Written by Clement Ng

A conviction and a plea deal

Paul Manafort, US President Donald Trump’s former campaign manager, was found guilty on eight counts last Tuesday, including: Five counts of tax fraud, one count of failing to report foreign financial accounts and two counts of bank fraud.

A mistrial was declared on 10 other counts, on which he could be retried. While none of the convictions were directly related to the Trump campaign, Manafort will be trialled again in September, where he faces another seven charges including conspiring to defraud the US, operating as an unregistered foreign agent, and obstructing justice.

Literally within the hour, Michael Cohen, Trump’s former personal lawyer and fixer, entered a plea deal, admitting guilt for the following charges: Five counts of tax fraud, one count of making false statements to a financial institution, one count of unlawful corporate contributions and one count of excessive campaign contributions.

Of particular note, Cohen admitted to working to silence Karen McDougal and Stormy Daniels, two women who claimed to have had affairs with Trump. He claims to have done so under Trump’s direction, a claim which the President had vehemently denied.


The implications

This is another win for Robert Mueller’s Special Counsel investigation team which has been looking into Russian interference in the 2016 US presidential election and Trump’s presidential campaign. It is also another blow to many Republicans and the President himself, both of whom have dismissed the investigation as a witch hunt.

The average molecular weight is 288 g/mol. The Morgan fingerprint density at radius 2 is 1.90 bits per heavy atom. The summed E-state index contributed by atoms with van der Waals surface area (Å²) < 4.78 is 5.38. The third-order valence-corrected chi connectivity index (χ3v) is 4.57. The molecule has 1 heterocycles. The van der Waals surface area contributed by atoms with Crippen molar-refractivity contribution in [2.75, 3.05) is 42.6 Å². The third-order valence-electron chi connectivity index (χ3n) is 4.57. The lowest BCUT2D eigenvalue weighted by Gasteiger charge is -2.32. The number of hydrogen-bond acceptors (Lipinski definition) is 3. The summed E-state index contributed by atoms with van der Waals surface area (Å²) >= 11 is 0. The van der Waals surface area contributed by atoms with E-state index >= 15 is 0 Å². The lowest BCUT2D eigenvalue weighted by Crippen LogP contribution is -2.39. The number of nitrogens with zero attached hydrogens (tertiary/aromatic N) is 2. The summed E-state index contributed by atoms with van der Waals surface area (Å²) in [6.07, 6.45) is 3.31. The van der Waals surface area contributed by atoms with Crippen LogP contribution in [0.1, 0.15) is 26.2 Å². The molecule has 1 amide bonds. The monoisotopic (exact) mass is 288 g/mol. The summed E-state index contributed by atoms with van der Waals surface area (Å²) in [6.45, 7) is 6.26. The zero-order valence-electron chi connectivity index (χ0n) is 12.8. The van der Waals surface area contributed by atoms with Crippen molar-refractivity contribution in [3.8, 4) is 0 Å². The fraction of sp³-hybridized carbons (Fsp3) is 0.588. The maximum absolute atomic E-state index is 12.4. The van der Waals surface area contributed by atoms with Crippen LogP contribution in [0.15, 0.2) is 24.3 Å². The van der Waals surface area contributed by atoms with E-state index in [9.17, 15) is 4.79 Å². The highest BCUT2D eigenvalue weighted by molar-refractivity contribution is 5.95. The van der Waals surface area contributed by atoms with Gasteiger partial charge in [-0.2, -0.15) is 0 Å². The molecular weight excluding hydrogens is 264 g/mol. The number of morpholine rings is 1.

With the pace of Mueller’s investigation reaching a crescendo, and Trump’s circle of allies rapidly narrowing, Mueller’s team may soon turn their attention to his inner circle, and perhaps the President himself. Indeed, Allen Weisselberg, Chief Financial Officer of the Trump Organization was reported to have been granted immunity in the Cohen investigation last Friday. While exactly what Weisselberg told the investigators is unclear, Mueller’s strategy is clear as day – Follow the Money.

Clement is an NUS Life Science student. "Life" here meaning biology, as opposed to "life of the party" or "living the life". He has a particular interest in US politics, which generally means he is particularly miserable. Regardless, he is a strong believer in keeping informed, and hopes to encourage his peers and readers to do so.

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